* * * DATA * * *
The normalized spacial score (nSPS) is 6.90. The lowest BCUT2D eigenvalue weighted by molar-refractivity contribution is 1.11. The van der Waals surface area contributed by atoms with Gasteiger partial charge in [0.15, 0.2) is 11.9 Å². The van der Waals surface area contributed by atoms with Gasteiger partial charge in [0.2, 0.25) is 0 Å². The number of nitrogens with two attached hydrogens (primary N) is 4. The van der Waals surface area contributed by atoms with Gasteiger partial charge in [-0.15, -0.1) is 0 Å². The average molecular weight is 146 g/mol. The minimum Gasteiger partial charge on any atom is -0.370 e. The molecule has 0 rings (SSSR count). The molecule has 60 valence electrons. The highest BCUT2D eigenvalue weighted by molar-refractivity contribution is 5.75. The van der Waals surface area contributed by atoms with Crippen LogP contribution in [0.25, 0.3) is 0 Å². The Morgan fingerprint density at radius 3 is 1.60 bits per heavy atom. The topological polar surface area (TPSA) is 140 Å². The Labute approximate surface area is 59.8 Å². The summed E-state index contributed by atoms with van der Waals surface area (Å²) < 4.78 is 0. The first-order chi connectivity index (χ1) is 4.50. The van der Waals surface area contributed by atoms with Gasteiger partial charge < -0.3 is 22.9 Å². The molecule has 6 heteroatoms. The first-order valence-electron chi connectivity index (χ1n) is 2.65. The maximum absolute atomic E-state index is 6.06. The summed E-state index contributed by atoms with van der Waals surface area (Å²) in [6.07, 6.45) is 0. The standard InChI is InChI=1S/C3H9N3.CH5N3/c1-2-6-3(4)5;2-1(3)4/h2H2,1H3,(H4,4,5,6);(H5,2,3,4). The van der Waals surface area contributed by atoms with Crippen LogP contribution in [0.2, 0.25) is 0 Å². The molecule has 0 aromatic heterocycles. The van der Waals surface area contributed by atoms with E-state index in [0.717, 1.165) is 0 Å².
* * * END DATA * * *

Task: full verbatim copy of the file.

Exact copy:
The normalized spacial score (nSPS) is 6.90. The lowest BCUT2D eigenvalue weighted by molar-refractivity contribution is 1.11. The van der Waals surface area contributed by atoms with Gasteiger partial charge in [0.15, 0.2) is 11.9 Å². The van der Waals surface area contributed by atoms with Gasteiger partial charge in [0.2, 0.25) is 0 Å². The number of nitrogens with two attached hydrogens (primary N) is 4. The van der Waals surface area contributed by atoms with Gasteiger partial charge in [-0.15, -0.1) is 0 Å². The average molecular weight is 146 g/mol. The minimum Gasteiger partial charge on any atom is -0.370 e. The molecule has 0 rings (SSSR count). The molecule has 60 valence electrons. The highest BCUT2D eigenvalue weighted by molar-refractivity contribution is 5.75. The van der Waals surface area contributed by atoms with Crippen LogP contribution in [0.25, 0.3) is 0 Å². The Morgan fingerprint density at radius 3 is 1.60 bits per heavy atom. The topological polar surface area (TPSA) is 140 Å². The Labute approximate surface area is 59.8 Å². The summed E-state index contributed by atoms with van der Waals surface area (Å²) < 4.78 is 0. The first-order chi connectivity index (χ1) is 4.50. The van der Waals surface area contributed by atoms with Gasteiger partial charge < -0.3 is 22.9 Å². The molecule has 6 heteroatoms. The first-order valence-electron chi connectivity index (χ1n) is 2.65. The maximum absolute atomic E-state index is 6.06. The summed E-state index contributed by atoms with van der Waals surface area (Å²) in [6.07, 6.45) is 0. The standard InChI is InChI=1S/C3H9N3.CH5N3/c1-2-6-3(4)5;2-1(3)4/h2H2,1H3,(H4,4,5,6);(H5,2,3,4). The van der Waals surface area contributed by atoms with Crippen LogP contribution in [0.2, 0.25) is 0 Å². The molecule has 0 aromatic heterocycles. The van der Waals surface area contributed by atoms with E-state index in [0.717, 1.165) is 0 Å².